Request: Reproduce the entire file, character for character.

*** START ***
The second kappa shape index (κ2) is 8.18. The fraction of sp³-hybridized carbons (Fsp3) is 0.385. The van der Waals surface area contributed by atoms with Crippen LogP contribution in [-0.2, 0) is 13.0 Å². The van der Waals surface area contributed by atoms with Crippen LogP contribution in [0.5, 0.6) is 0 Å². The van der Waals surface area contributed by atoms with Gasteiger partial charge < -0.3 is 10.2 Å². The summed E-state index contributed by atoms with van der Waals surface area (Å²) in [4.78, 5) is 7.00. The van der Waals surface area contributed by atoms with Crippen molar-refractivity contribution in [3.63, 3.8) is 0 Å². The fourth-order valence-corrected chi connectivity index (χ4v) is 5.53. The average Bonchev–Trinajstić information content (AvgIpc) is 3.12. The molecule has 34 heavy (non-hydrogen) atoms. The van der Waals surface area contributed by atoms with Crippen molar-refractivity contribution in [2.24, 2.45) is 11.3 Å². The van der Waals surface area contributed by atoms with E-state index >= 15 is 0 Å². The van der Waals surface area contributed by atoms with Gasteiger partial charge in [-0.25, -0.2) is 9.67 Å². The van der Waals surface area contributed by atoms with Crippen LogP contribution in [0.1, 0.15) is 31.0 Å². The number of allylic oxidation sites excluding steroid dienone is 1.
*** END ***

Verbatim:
The second kappa shape index (κ2) is 8.18. The fraction of sp³-hybridized carbons (Fsp3) is 0.385. The van der Waals surface area contributed by atoms with Crippen LogP contribution in [-0.2, 0) is 13.0 Å². The van der Waals surface area contributed by atoms with Crippen LogP contribution in [0.5, 0.6) is 0 Å². The van der Waals surface area contributed by atoms with Gasteiger partial charge < -0.3 is 10.2 Å². The summed E-state index contributed by atoms with van der Waals surface area (Å²) in [4.78, 5) is 7.00. The van der Waals surface area contributed by atoms with Crippen molar-refractivity contribution in [3.63, 3.8) is 0 Å². The fourth-order valence-corrected chi connectivity index (χ4v) is 5.53. The average Bonchev–Trinajstić information content (AvgIpc) is 3.12. The molecule has 34 heavy (non-hydrogen) atoms. The van der Waals surface area contributed by atoms with Crippen molar-refractivity contribution in [2.24, 2.45) is 11.3 Å². The van der Waals surface area contributed by atoms with E-state index >= 15 is 0 Å². The van der Waals surface area contributed by atoms with Gasteiger partial charge in [-0.25, -0.2) is 9.67 Å². The van der Waals surface area contributed by atoms with Crippen LogP contribution in [0.1, 0.15) is 31.0 Å². The number of allylic oxidation sites excluding steroid dienone is 1.